The space toy currently propelling Miguel Román’s career doesn’t sound like a partner in cutting-edge research on how humans are interacting with Earth to cause global warming: the Visible Infrared Imager Radio-meter Suite, a camera of sorts sitting on a satellite orbiting 511 miles above the planet.
But the sensor aboard NASA’s Suomi NPP satellite is measuring forest fires, hurricanes, the size of leaves on trees and other changes that tell us Earth is warming, with dazzling imagery and equally dazzling precision.
And Román, a young earth-systems scientist with a knack for turning complex pixels into data, is leading the effort to make sure what’s photographed in space is translated accurately for fire managers, weather forecasters, governments and researchers.
“We’re studying where we live,” he said, walking down a corridor in the Terrestrial Information Systems Laboratory, otherwise known as Code 619, in Building 32 at NASA Goddard Space Flight Center in Greenbelt.
“It’s not just square pixels and signals,” Román said. “It’s our natural system and how humans are interacting with it.”
He is one in a new generation of climate scientists who are using increasingly sophisticated satellites the size of yellow school buses to track not just weather but rising sea levels, melting ice and snow, fires and drought, and other evidence that greenhouse gas emissions are producing wide-ranging changes in global weather patterns.
Román is just 33. But the affable Puerto Rico-born researcher, whose speciality is remote sensing, is one of 33 individuals and teams of federal employees nominated for the 13th annual Samuel J. Heyman Service to America Medals, among the highest honors in government.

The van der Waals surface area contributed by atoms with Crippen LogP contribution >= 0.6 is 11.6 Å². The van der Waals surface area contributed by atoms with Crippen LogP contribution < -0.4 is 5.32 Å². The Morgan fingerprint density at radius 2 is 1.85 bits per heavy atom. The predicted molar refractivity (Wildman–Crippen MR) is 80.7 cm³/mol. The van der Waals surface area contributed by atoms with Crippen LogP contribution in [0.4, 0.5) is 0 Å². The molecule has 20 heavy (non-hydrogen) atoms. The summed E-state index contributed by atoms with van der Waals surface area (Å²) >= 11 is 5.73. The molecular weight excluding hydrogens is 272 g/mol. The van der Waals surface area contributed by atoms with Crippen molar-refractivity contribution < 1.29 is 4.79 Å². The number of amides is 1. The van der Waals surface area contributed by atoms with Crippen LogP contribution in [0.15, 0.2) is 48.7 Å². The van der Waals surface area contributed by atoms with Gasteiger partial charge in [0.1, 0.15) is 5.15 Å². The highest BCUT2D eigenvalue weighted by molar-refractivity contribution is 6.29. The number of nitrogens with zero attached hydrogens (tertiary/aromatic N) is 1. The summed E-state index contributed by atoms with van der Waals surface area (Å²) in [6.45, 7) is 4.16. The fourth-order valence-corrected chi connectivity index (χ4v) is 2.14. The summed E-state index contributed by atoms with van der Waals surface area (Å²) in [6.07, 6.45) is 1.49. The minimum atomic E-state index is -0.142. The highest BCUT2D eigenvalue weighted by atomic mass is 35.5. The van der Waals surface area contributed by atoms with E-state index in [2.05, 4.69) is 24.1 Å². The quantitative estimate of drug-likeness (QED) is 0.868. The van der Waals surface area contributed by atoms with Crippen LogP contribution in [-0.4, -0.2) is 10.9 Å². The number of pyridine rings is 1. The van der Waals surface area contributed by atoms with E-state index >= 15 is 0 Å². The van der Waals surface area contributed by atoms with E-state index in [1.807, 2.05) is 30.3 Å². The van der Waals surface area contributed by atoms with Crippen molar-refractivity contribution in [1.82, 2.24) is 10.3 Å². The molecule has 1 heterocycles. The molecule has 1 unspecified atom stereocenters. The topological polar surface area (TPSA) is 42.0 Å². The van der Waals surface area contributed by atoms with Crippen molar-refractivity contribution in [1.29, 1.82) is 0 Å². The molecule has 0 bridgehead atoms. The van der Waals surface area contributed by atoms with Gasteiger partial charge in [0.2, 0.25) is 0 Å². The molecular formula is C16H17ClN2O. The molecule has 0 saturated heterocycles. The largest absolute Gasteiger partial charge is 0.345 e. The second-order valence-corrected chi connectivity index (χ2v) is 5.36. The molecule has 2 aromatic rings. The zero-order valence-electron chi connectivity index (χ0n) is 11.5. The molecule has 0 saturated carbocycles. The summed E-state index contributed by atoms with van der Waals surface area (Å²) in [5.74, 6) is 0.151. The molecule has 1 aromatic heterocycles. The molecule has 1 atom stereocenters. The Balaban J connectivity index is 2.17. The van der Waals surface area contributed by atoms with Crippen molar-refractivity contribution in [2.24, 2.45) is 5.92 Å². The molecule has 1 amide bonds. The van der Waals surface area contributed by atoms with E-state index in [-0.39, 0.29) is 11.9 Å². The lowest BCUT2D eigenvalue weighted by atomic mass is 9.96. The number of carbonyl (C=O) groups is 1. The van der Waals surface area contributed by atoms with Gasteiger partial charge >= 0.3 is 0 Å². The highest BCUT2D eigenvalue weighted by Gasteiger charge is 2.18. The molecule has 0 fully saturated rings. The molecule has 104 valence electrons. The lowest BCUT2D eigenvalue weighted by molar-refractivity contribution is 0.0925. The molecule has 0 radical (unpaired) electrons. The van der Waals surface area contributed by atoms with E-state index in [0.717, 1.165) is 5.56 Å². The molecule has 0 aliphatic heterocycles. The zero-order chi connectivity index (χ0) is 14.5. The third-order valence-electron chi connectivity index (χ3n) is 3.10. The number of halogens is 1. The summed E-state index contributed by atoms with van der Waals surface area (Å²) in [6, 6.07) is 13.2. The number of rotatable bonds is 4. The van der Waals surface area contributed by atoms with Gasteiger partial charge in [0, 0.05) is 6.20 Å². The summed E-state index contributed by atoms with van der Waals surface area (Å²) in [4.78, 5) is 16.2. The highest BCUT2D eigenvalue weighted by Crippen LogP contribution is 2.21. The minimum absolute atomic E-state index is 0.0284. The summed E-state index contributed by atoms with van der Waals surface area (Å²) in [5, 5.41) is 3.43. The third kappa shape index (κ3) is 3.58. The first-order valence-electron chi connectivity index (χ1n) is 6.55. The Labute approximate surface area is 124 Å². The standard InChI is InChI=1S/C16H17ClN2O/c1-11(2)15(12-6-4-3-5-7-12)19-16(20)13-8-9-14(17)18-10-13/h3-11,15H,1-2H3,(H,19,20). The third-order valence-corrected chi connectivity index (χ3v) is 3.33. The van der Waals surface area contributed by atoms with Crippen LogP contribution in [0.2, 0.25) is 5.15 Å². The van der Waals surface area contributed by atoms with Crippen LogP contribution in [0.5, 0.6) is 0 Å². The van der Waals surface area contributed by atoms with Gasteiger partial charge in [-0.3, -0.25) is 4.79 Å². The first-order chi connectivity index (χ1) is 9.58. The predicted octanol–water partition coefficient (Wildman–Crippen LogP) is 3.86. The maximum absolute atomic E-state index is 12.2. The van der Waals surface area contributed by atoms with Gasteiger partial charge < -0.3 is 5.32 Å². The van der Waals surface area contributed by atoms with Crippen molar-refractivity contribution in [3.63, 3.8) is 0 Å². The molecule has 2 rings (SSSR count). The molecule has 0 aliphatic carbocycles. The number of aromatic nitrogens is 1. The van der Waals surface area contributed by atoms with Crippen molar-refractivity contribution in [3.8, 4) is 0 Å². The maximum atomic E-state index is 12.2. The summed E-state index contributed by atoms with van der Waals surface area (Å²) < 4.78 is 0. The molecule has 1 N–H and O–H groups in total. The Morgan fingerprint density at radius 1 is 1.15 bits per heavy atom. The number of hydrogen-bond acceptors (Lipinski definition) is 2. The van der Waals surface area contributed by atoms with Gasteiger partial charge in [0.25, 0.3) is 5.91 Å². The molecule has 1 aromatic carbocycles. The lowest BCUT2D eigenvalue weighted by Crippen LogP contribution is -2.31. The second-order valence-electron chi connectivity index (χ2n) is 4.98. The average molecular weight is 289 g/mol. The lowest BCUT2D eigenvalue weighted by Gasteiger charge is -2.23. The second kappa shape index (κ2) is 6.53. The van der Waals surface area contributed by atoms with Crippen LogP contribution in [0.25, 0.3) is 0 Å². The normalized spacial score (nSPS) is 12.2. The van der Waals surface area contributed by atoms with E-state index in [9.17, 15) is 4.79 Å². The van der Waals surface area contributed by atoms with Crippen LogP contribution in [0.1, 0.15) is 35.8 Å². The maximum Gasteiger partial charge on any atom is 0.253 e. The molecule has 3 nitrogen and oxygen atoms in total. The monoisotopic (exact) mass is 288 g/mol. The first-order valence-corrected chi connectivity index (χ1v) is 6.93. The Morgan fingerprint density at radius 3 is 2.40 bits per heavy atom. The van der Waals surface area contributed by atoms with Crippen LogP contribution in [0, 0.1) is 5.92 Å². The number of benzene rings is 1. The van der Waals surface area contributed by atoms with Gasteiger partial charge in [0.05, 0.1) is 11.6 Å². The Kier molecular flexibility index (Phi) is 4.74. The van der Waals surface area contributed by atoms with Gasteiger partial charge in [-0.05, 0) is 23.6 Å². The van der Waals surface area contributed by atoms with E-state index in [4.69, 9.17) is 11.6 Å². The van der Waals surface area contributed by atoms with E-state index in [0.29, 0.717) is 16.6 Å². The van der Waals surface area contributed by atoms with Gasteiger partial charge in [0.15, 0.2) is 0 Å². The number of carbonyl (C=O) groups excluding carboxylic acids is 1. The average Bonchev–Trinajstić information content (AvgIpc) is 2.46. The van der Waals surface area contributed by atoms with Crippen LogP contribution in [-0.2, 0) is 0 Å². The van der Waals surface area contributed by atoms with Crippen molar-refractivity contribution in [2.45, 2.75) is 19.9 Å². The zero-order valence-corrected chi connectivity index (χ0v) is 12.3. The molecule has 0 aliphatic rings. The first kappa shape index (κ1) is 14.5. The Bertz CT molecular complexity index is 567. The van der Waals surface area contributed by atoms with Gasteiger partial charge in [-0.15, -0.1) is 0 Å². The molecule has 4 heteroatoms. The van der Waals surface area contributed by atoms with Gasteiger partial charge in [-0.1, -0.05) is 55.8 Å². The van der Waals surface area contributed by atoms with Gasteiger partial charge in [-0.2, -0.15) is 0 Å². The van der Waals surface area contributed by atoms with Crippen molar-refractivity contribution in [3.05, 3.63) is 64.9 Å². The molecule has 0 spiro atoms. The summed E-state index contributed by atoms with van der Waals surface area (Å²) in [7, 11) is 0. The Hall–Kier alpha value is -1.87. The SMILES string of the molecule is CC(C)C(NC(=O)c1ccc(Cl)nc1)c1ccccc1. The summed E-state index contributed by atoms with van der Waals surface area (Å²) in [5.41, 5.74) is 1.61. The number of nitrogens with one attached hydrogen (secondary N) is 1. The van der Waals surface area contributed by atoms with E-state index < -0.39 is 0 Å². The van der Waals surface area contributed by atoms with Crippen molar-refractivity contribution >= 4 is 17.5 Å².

He is one of five finalists for a “Call to Service” award, which recognizes the achievements of young public servants. The medals will be announced in September by the nonprofit Partnership for Public Service.
His colleagues at NASA, in nominating him, cited data on wildfires that was so timely and accurate it has helped emergency responders position equipment and people faster than ever. They also spotlighted his research interpreting images of nighttime lights in 2,000 cities to understand global energy use.
“At the end of the day, our Number One priority is to process the data and turn it into scientifically valid information in a useful format,” Román said. “Our fire managers can’t wait four or five hours to learn what they’re facing. We’ve got it down to about 20 minutes.”
The fire monitoring system can map fires across the world that start under the forest canopy. In 2012, the technology allowed Román and his team to predict the contours of a worldwide drought that hit wheat crops in eastern Russia particularly hard.
Piers Sellers, a British astronaut who is now deputy director of NASA’s Sciences and Exploration Directorate, calls Román a rare “super data jock” who is able to interpret complex and massive sets of data.
“The trouble is, there’s an increasing amount of data,” Sellers said. “That’s where people like Miguel come in.”
The data are free, downloaded by governments and research institutions worldwide, with at least three terabytes shipped every day. For perspective, the entire holdings of the Library of Congress make up one terabyte.